If you thought our current obsession with all things parenting (like, ahem, parenting websites) was something new to the modern world, think again. Dorothy Walter Baruch, who was born in 1899, made the emotional, physical, and intellectual well-being of children her life’s work.
Given how many of us agonize over the minutiae of our childrens’ lives, it’s pretty impressive that Baruch seemed to have it figured out rather early on. She was an educator, author, psychologist, and community leader who believed that the expression of a child’s feelings and fantasies and their respectful acknowledgment by parents and teachers were crucial not only for the individual and the family, but also for life in a democratic society.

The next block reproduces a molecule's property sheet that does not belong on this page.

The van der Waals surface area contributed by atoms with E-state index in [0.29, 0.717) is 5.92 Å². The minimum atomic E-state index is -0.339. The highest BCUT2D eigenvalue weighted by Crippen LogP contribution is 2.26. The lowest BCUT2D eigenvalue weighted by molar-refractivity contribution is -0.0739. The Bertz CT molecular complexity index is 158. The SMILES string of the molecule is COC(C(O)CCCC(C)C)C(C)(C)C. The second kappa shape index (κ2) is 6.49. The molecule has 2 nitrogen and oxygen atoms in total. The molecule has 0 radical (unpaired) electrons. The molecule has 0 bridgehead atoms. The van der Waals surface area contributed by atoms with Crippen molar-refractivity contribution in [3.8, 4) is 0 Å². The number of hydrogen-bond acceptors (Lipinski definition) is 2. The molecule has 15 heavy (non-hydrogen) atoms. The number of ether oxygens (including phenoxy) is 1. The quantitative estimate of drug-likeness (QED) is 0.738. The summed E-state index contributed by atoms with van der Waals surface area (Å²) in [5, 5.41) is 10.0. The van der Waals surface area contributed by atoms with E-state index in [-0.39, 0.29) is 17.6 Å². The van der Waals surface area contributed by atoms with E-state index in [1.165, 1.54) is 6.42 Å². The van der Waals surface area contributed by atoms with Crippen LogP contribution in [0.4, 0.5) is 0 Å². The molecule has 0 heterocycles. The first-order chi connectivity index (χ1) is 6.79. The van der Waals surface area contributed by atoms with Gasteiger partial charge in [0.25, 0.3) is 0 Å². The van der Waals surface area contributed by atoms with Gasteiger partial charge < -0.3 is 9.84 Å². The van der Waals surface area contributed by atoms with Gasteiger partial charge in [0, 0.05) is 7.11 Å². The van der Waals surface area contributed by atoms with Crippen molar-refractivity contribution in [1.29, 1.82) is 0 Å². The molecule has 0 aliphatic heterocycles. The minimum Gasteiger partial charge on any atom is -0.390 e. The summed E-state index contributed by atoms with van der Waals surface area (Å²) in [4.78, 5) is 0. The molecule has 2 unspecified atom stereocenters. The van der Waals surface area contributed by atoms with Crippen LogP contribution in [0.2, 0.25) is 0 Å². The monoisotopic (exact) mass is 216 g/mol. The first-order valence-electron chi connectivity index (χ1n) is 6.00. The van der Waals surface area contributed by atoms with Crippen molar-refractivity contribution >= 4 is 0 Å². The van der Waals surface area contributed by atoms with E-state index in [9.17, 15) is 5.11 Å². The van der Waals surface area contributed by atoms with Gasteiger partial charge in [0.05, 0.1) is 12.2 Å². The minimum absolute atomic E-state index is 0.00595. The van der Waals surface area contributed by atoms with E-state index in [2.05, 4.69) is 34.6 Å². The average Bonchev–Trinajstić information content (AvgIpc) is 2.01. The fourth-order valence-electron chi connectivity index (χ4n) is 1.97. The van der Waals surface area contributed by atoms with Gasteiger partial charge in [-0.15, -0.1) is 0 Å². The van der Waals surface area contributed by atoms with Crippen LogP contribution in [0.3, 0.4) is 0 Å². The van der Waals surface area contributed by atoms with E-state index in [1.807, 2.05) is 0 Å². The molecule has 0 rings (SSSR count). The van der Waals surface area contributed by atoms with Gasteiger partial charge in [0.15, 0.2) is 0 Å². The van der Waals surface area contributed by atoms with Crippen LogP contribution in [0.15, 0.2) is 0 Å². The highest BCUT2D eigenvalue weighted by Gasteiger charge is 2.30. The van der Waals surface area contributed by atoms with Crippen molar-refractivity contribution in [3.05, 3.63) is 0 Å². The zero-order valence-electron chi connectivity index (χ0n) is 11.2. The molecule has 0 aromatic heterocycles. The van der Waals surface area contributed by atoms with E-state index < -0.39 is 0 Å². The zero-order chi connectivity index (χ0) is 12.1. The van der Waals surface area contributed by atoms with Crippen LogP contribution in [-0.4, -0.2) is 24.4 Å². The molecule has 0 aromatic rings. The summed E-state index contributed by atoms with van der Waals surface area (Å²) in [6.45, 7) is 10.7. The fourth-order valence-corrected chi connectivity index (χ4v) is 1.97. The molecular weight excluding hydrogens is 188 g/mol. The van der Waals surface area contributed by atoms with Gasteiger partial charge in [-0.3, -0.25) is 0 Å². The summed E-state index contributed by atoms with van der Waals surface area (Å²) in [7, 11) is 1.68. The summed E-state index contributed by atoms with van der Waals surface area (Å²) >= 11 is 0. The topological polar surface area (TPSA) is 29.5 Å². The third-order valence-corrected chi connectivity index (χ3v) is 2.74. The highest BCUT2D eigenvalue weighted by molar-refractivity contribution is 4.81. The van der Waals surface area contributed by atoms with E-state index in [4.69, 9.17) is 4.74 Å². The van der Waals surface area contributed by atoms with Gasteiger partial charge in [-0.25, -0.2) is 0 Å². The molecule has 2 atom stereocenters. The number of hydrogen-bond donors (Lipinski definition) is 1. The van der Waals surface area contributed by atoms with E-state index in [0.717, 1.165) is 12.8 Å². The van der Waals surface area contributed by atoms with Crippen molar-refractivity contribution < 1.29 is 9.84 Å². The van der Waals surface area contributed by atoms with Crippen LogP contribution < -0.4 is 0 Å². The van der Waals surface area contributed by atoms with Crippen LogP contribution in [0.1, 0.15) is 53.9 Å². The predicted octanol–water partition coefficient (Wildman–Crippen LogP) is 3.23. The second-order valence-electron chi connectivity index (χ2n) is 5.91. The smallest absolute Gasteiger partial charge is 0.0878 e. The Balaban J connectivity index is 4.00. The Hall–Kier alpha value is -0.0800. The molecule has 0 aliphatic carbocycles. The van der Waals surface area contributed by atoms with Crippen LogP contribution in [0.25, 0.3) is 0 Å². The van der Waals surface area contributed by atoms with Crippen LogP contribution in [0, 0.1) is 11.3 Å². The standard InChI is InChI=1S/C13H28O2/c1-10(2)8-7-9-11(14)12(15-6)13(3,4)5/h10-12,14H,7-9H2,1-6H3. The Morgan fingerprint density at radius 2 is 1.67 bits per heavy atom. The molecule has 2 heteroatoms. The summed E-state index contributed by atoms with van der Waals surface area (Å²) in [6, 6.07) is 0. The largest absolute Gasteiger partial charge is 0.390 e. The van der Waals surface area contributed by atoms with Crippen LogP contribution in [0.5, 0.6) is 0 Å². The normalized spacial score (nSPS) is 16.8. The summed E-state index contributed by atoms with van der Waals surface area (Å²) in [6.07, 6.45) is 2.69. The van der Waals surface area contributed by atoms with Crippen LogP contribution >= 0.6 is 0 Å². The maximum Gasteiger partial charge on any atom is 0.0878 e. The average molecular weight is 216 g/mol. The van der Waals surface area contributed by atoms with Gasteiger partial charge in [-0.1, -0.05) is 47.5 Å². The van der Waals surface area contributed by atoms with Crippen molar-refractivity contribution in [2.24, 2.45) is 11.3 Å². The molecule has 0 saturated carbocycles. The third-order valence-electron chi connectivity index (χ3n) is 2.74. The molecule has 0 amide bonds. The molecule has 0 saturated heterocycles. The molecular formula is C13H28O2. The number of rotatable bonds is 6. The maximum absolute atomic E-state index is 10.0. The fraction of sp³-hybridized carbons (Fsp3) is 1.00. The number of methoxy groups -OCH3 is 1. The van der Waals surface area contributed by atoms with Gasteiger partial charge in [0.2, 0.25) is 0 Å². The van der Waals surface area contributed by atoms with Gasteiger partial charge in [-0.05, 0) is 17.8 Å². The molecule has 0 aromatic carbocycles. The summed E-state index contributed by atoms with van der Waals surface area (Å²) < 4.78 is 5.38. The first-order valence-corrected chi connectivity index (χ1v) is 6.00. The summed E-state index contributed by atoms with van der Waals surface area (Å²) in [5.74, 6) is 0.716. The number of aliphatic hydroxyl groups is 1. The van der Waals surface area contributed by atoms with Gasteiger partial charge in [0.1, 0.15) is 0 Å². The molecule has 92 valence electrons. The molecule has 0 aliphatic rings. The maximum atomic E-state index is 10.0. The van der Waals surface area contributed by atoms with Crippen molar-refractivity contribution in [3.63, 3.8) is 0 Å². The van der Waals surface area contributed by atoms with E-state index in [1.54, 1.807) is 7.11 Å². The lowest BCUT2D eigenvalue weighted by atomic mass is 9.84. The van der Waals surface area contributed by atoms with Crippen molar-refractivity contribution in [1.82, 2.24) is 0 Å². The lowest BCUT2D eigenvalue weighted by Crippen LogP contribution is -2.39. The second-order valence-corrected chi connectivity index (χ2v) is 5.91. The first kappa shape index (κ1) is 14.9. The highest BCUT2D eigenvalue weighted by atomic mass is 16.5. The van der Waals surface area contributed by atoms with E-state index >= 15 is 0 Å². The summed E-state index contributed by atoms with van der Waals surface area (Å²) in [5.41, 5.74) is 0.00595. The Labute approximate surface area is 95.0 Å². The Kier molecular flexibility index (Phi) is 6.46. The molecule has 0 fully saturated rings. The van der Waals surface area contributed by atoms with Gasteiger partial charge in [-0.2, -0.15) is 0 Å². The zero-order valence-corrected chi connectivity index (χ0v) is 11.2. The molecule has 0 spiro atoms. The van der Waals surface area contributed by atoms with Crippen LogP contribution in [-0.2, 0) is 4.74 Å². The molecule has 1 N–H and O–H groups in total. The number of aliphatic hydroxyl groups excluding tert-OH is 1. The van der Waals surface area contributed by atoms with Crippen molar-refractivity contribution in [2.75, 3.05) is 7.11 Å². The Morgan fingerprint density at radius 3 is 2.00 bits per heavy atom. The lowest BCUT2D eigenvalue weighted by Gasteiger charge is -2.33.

But how did she do it? Learn more about Baruch and her influence on parenting and education on Kveller.
This post is the fourth in a four-part series between Kveller, the Jewish Women’s Archive, and Jewniverse, commemorating women in STEM (science, technology, engineering, and mathematics) for Jewish American Heritage Month. Every Monday in May you can look forward to a new post about a Jewish woman who helped to lay the groundwork for women in science today.